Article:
I know I haven't written in months. Michael died, and life got hard. Then I was transferred to the Wheatland ferry, and honestly, it's often hard for me to find pleasure here. It's very different from the BV.
To start out anew, I'm letting my coworker, Bruce, share a story. He told me about this one afternoon when I got to work, and I was laughing so hard I asked him to write it up for me to share. Here's his tale:
It was towards the end of my shift on a stifling, hot spring day. I take toll from all of the cars before I can shut the gate and drive the ferry across the river. It’s a matter of a few short minutes, since we run a maximum of nine cars per load. That’s three lanes of three cars each.
I was working my way to the end of the middle lane – a bright yellow jeep with no doors. Usually I take toll from the driver, but in this case I was on the passenger side and the passenger – a slightly rotund young man – was handing me the couple of dollars in fare. He seemed adamant about telling me that “she” – apparently the driver – “worked hard for this money.”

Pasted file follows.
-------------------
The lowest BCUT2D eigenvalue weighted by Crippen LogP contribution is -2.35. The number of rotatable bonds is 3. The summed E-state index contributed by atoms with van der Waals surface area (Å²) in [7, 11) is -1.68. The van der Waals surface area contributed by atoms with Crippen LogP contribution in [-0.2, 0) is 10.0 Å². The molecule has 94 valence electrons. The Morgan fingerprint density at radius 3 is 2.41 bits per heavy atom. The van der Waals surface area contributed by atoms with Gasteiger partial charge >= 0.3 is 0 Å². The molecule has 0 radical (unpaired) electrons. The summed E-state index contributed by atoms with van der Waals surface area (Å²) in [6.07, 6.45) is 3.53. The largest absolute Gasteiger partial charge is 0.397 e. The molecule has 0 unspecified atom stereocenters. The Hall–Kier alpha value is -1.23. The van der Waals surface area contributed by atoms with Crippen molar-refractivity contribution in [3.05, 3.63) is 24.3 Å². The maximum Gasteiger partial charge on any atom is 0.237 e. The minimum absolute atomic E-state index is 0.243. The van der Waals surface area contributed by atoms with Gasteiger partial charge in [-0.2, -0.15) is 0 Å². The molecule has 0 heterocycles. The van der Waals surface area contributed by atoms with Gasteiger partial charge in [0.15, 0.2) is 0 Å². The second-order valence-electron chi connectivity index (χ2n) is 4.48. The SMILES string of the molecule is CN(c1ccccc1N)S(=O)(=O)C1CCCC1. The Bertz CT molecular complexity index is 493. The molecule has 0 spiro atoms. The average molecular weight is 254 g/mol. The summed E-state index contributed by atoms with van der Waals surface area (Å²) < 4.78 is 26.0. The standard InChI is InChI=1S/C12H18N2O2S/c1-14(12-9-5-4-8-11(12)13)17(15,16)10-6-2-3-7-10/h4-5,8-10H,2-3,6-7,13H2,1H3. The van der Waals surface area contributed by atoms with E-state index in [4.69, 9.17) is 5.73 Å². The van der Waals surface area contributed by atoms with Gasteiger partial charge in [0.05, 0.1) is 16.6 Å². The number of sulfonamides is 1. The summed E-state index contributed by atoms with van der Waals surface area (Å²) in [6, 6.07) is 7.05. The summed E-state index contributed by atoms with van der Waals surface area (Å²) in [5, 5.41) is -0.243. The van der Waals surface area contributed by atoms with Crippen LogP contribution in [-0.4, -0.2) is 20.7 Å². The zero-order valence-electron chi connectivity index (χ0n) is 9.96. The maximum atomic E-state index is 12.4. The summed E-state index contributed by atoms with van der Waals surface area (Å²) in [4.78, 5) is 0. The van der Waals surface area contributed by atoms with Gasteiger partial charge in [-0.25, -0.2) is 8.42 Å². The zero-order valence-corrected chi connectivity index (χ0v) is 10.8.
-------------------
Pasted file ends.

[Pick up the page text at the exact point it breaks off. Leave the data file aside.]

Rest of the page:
At first I didn’t get it. The passenger repeated that “She worked hard for that money.”
Under the impression that this was one of those tests where the customer uses humor to test your compassion for their great monetary sacrifice on your behalf, I deftly parried with “I work hard for this money, too;” i.e. ‘I validate your sacrifice through my own blood, sweat and tears.’
Not to be upstaged – clearly I wasn’t getting it – both passenger and driver reiterated that the driver worked hard for this money, adding that “she” – the driver – worked as a stripper. I eyed the driver – a long, thin young girl with multiple piercings and peach-fuzz on her recently shaven head.
“Uh huh,” I said. Okay.” There didn’t seem to be a way to end the conversation on a high enough note to satisfy the couple. Clearly they were looking for some response closer to incredulousness than I felt I could muster. I was meant to be impressed. And yet – I confess – I was not.
I took the dollars from the passenger and turned around – directly behind me – to the driver in the next lane, who was handing me a five dollar bill.
As I peeled off the ones just given to me by the stripper and her friend, I watched the face of the femaledriver I was now serving melt into a sort of slack disgust. Her hands reluctantly reached for the money as a kind of grunt/groan gurgled from her throat. Clearly she had also been a party to the conversation with the denizens of the jeep.
I finished taking toll and retreated to the wheelhouse of the ferry, raising the gate. As the engines’ props reversed and began to dig into the algae-green water of the river, I reached for one of the many bottles of hand-sanitizer scattered about me.
Yes, these are the moments I cherish.